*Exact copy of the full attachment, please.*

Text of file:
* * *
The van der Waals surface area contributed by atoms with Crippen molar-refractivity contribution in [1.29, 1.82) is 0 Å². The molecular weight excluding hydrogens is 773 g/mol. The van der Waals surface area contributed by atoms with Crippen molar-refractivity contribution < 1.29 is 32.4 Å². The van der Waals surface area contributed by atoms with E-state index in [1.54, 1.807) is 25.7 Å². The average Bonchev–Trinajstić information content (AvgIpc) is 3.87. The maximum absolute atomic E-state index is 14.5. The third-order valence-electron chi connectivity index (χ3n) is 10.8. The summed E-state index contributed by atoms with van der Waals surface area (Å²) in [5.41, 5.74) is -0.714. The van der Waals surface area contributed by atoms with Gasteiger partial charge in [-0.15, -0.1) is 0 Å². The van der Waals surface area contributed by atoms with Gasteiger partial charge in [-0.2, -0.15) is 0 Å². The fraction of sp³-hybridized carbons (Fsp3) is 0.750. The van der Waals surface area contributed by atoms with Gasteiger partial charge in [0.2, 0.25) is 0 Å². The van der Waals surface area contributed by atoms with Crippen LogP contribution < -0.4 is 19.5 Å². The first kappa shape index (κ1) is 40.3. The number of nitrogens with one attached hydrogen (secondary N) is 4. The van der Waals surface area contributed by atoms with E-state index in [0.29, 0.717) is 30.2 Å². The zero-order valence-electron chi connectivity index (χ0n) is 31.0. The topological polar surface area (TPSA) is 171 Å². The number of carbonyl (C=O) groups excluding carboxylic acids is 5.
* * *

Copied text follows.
The van der Waals surface area contributed by atoms with Crippen molar-refractivity contribution in [1.29, 1.82) is 0 Å². The molecular weight excluding hydrogens is 773 g/mol. The van der Waals surface area contributed by atoms with Crippen molar-refractivity contribution < 1.29 is 32.4 Å². The van der Waals surface area contributed by atoms with E-state index in [1.54, 1.807) is 25.7 Å². The average Bonchev–Trinajstić information content (AvgIpc) is 3.87. The maximum absolute atomic E-state index is 14.5. The third-order valence-electron chi connectivity index (χ3n) is 10.8. The summed E-state index contributed by atoms with van der Waals surface area (Å²) in [5.41, 5.74) is -0.714. The van der Waals surface area contributed by atoms with Gasteiger partial charge in [-0.15, -0.1) is 0 Å². The van der Waals surface area contributed by atoms with Gasteiger partial charge in [-0.2, -0.15) is 0 Å². The fraction of sp³-hybridized carbons (Fsp3) is 0.750. The van der Waals surface area contributed by atoms with Gasteiger partial charge in [0.2, 0.25) is 0 Å². The van der Waals surface area contributed by atoms with Crippen LogP contribution < -0.4 is 19.5 Å². The first kappa shape index (κ1) is 40.3. The number of nitrogens with one attached hydrogen (secondary N) is 4. The van der Waals surface area contributed by atoms with E-state index in [0.29, 0.717) is 30.2 Å². The zero-order valence-electron chi connectivity index (χ0n) is 31.0. The topological polar surface area (TPSA) is 171 Å². The number of carbonyl (C=O) groups excluding carboxylic acids is 5.